Attracting new business to any area is a constant challenge, one that must balance economic incentives with the realities of the people who will work there. The best “deals” in the world will fall flat if the company is unable to convince its staff that the community is worth moving to.
Part of what makes an area attractive, according to Luis Almeida of Indiana University of Pennsylvania, is its culture. In an article in the Indiana Gazette, Almeida makes the passionate case for preserving print as part of that culture.
Noting that “the greatest ideas, phrases and stories come from books,” he posits that “this statement should speak volumes to the organizations working on bringing new businesses into Indiana. Why would any new business view Indiana as great if we have no libraries or bookstores?”
Lest we discount Almeida’s opinions as the romantic rumblings of a techno-phobe, we note that he is an experiences technologist by trade, researching the responsible use of technology in education and society, according to his bio. So yes, he clearly understands the value of technology in our modern world. Yet he also knows that a balance must be struck.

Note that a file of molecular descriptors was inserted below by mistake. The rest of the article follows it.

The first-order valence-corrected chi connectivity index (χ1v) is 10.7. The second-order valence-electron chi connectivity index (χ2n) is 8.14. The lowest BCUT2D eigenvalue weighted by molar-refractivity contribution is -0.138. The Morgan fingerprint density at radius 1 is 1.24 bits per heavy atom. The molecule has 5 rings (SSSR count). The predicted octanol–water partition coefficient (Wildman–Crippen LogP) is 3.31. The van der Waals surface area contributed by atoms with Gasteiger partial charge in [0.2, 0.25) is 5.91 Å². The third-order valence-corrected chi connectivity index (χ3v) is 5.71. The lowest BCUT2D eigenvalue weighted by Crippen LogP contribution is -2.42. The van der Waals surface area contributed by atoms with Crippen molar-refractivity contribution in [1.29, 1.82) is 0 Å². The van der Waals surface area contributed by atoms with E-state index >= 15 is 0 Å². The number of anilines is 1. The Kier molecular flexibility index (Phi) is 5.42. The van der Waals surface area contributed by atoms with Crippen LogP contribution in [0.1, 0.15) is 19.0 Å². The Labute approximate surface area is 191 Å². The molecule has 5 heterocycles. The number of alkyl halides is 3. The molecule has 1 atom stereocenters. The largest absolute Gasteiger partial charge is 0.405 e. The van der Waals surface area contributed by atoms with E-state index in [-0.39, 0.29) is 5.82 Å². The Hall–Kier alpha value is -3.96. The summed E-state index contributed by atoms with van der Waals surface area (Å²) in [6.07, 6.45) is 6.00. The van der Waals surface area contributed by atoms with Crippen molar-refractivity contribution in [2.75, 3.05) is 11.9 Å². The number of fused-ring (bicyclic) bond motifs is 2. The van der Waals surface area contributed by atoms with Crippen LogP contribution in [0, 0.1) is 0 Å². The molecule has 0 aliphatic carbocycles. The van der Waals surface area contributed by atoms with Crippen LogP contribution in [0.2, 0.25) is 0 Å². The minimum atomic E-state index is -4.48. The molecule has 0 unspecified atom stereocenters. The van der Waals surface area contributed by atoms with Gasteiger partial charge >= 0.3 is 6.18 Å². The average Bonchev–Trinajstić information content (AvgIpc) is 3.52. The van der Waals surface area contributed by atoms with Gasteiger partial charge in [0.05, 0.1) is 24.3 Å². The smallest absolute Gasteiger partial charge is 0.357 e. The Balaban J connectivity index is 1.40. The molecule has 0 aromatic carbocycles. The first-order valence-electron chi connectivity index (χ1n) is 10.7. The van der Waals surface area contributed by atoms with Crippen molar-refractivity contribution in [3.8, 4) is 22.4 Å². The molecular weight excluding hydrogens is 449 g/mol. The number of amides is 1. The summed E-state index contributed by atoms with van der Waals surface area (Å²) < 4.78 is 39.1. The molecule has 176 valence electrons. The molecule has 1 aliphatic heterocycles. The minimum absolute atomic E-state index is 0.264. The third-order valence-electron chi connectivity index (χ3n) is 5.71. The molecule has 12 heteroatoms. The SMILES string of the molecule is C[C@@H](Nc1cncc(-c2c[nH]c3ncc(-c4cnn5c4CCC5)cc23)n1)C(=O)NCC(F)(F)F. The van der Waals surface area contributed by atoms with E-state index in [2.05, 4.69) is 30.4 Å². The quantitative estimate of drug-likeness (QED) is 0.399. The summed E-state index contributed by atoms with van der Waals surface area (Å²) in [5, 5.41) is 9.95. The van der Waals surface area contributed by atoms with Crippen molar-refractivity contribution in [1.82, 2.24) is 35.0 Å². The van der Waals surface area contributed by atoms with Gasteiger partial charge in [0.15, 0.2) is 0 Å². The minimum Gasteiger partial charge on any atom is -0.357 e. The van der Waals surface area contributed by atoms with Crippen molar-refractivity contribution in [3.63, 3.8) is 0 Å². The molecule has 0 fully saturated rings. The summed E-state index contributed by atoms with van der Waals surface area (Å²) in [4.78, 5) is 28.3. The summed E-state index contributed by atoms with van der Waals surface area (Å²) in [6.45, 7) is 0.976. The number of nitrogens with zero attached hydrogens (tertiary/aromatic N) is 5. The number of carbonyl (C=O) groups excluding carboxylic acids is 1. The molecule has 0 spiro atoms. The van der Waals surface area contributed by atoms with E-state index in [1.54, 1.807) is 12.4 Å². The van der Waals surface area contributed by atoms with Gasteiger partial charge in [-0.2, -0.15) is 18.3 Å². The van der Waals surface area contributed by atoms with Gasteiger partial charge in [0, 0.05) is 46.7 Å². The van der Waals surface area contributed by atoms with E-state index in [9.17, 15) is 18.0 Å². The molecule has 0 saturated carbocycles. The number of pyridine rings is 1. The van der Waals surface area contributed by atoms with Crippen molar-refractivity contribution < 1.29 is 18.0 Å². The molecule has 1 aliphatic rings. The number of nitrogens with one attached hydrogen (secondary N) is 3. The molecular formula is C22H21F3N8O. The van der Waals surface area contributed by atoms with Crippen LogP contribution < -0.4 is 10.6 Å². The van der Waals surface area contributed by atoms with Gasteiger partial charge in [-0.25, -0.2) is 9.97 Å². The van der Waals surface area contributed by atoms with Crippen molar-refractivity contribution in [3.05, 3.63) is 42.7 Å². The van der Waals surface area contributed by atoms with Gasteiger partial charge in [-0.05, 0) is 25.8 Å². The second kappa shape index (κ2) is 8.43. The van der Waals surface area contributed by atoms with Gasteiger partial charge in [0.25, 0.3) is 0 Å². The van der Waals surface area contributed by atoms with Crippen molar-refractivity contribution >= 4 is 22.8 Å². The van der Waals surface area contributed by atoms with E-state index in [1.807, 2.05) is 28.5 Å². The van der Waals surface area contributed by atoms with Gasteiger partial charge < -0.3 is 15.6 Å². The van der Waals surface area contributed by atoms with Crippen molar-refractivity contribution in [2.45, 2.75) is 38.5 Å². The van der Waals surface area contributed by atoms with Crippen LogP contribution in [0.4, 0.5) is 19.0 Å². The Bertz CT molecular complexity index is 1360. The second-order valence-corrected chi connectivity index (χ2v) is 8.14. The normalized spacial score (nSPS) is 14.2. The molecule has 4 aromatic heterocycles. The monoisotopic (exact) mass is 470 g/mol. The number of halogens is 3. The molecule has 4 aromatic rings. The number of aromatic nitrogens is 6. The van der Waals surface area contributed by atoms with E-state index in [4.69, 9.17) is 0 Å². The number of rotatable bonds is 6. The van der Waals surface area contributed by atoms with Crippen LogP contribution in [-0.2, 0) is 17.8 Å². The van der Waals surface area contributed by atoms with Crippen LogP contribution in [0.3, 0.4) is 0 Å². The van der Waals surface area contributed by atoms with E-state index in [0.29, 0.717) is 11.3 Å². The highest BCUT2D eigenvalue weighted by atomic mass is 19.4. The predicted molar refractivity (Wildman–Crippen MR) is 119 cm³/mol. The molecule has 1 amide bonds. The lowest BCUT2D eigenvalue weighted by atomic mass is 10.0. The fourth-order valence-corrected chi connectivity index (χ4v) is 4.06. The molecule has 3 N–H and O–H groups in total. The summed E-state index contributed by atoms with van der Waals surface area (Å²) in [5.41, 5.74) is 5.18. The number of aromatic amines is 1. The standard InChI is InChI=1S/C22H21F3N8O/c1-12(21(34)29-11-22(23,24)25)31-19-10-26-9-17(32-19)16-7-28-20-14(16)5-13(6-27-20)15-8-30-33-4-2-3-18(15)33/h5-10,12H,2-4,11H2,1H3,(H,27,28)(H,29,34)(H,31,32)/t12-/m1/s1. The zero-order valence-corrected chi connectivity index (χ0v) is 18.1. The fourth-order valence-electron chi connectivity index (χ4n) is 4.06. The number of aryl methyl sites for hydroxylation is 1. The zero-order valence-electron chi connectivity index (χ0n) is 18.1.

“The wealth of Indiana County culture was and is founded in print media. We shouldn’t throw away our foundations for technological advancement nor should we ignore those advancements either,” he writes.
“To move Indiana County forward we need to embrace and adapt to new technologies but never should we throw away our past. The community’s prosperity, innovation and growth are and should be firmly rooted in our rich cultural past while looking forward to a brighter future.”
What, as a community, do we lose when a bookstore closes or a library shutters its doors?